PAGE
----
Madden Museum of ArtJohn W. Madden, Jr. and the John Madden Company, LLC (JMCO), is credited for developing Greenwood Village as we know it today. Before John Madden moved to Colorado from Nebraska, the area of Greenwood Village was largely farm and ranch land. John Madden, through his company the JMCO, developed the most of the office buildings and cultural facilities in the area. This growth continued for decades and still continues today. Notable developments are the Fiddler’s Green Amphitheatere, an outdoor concert venue built in 1982, and the Palazzo Verdi building built in 2008, where the Madden Museum is located. As a real-estate developer and the owner of the Palazzo Verdi building through his company, John Madden had the unique opportunity to design the roughly 5,000 square foot art museum to house his then private art collection.Seeing the importance of merging the arts and business, John Madden founded the Colorado Business Council for the Arts in 1985 to encourage other business leaders to support community arts and programs. Visit https://cbca.org/ for more information about this organization.The Madden Museum of Art exhibits many of the prized pieces from John and Marjorie Madden’s 50 years of collecting and selected works from the University of Denver Art Collection. John and Marjorie’s legacy began with the intent of giving to the community and continues through John’s substantial gift of the Madden Collection towards the University of Denver in 2016. Through this gift, students from the University gain hands-on experiences in curation, collections care, exhibit design, museum management and research.
Exhibiting DU-owned artworks in Greenwood Village plays a role in expanding the University’s community presence and ensures the university's commitment to increasing the display of its collections while using them as an active educational resource for all.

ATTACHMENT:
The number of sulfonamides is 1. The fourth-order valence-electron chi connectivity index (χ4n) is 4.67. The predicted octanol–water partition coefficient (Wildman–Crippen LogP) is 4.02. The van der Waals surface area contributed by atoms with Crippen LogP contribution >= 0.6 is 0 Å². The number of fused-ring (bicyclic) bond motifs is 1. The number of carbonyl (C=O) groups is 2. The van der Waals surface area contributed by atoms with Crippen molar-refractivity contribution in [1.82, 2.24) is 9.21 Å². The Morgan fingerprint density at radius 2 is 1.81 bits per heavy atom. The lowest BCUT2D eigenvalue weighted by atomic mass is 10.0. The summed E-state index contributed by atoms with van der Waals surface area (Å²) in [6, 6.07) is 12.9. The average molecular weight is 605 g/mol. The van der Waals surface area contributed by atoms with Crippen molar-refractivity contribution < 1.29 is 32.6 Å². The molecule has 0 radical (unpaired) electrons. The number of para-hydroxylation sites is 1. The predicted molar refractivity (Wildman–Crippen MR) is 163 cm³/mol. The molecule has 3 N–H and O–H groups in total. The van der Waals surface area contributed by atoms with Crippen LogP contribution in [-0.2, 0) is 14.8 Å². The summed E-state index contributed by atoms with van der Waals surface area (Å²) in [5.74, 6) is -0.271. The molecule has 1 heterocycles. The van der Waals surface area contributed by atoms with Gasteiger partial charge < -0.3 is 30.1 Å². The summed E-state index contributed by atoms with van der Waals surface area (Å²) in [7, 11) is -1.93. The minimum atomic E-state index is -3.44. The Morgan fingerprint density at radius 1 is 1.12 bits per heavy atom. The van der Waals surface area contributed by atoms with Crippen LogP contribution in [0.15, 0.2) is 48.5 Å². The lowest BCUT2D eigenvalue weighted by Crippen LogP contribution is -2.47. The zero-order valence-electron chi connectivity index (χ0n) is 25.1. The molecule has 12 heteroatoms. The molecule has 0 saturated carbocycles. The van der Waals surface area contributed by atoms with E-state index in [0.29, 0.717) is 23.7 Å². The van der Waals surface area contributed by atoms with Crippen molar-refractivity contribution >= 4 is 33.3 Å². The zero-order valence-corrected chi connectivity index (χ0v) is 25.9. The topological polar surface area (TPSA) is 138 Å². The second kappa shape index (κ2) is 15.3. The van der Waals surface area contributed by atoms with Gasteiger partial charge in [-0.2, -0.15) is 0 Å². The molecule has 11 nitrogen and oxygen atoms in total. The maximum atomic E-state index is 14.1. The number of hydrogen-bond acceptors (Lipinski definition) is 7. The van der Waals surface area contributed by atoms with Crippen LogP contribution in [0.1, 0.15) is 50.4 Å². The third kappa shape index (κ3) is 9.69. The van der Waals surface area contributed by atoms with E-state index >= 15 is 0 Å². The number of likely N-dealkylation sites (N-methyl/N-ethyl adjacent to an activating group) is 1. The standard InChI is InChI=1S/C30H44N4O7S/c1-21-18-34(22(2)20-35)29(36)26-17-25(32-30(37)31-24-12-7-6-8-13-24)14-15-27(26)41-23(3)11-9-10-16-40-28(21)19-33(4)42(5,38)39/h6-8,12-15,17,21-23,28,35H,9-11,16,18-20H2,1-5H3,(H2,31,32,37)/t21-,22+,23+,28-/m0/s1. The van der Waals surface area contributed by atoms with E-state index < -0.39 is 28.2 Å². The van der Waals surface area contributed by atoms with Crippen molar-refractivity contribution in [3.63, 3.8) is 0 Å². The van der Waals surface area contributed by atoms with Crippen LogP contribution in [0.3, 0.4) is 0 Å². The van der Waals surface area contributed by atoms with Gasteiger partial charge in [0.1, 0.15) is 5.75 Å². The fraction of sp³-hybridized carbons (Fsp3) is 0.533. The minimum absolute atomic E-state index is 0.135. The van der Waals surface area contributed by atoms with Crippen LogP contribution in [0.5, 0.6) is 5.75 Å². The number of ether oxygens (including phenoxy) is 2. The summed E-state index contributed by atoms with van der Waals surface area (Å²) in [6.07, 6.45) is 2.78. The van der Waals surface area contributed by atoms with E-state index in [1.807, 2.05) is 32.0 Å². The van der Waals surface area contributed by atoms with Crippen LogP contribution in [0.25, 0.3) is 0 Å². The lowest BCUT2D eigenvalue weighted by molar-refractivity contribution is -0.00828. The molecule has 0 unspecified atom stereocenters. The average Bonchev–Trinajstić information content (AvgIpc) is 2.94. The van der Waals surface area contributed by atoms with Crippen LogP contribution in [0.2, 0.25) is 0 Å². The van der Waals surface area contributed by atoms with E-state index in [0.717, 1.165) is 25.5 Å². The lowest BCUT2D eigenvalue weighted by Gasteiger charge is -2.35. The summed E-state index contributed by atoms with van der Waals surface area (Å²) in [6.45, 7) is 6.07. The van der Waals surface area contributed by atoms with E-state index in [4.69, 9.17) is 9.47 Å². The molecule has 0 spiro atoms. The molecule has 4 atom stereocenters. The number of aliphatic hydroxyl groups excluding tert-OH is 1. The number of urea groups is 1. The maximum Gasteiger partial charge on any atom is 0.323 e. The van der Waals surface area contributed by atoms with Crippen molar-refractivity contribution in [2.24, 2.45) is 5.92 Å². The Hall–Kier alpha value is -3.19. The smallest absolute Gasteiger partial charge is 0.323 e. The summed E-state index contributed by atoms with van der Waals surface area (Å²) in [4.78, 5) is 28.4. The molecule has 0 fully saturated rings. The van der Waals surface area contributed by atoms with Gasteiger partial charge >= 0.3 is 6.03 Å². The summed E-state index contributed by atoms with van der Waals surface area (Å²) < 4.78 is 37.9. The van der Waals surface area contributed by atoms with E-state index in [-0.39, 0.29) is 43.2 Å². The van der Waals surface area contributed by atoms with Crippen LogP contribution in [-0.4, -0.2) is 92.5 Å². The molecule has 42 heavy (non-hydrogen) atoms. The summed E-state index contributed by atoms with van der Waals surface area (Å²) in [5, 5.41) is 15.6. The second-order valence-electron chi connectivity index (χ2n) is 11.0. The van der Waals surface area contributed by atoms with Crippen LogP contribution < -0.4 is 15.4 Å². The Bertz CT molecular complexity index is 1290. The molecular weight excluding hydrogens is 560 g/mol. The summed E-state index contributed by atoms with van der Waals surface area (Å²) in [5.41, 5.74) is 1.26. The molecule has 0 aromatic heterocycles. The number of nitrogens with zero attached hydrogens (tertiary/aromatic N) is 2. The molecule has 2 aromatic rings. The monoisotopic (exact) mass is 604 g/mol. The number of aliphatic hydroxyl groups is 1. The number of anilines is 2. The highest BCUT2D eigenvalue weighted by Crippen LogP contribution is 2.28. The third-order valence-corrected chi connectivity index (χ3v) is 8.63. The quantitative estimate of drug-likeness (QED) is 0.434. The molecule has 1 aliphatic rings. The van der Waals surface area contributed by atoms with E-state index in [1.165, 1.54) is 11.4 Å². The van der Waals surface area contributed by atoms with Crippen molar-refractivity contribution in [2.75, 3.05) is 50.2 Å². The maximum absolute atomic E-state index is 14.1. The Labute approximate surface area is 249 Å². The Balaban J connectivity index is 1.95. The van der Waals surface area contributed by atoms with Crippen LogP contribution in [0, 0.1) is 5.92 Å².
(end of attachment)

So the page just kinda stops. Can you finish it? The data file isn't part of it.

Location and DirectionsMadden Museum of Art
6363 S. Fiddler’s Green Circle
Greenwood Village, CO 80111Light Rail Directions
Take the E-or F-line going south and get off at the Arapahoe at Village Center Station. From there, walk west. The Museum is located within the Palazzo Verdi building at 6363 S Fiddlers Green Circle. The entrance is on the north side of the building.Driving + Parking Directions
From the North: From I-25, exit Orchard Road, go east. Take a left on Greenwood Plaza Bvld. heading south. Take a left at S. Fiddler’s Green, and then a right at the next stoplight. The Palazzo Verdi building is straight ahead. Please park in the lot directly west of the building marked "Museum and Restaurant Parking."
Palazzo Verdi Building
The Palazzo Verdi building, designed by Fentress Architects, was to be an office building with several unique characteristics. The ground floor was designed as a special events venue incorporating a large atrium, an onsite restaurant named Mangia Bevi, and the Madden Museum of Art. The atrium is a grand welcome to visitors of the Palazzo Verdi building. It houses three monumental artworks all commissioned by the John Madden Co. and the Museum of Outdoor Art and built into its overall design. These site-specific artworks act as a major attraction to art lovers and those looking for a unique event venue.
A three-story mural by Todd Siler titled Ascension spans from the floor to ceiling is made up of overlapping large swatches of brightly colored painted fabric. The work is inspired by the passage, "To see the world in a grain of sand//And a heaven in a wild flower//Hold infinity in the palm of your hand//And eternity in an hour" from William Blake’s poem, Auguries of Innocence. Siler’s interpretation uses gradation of yellows at the base to dark reds at the ceiling that encourages the visitor’s eye to move upward to the next grand artwork commissioned for the building.
The 48-foot Chandelier Chardin by Lonnie Hanzon hangs from the center of the ceiling dropping an astonishing 48-feet. It forms a cylindrical cone made up of antique and contemporary glass. LED lights are incorporated into the chandelier that can alternate colors and be programmed to change with music. At its lowest point, a single crystal dangles purposely aligned to the center point of the artwork below.
The third spectacular artwork is a 42-foot wide replica of a 13th-century labyrinth from Chartres Cathedral, France is installed in the floor. The replica was created in Colorado marble, and hand-cut and installed artist Roger Leitner. The three artworks purposely work together to incorporate the idea of sacred geometry.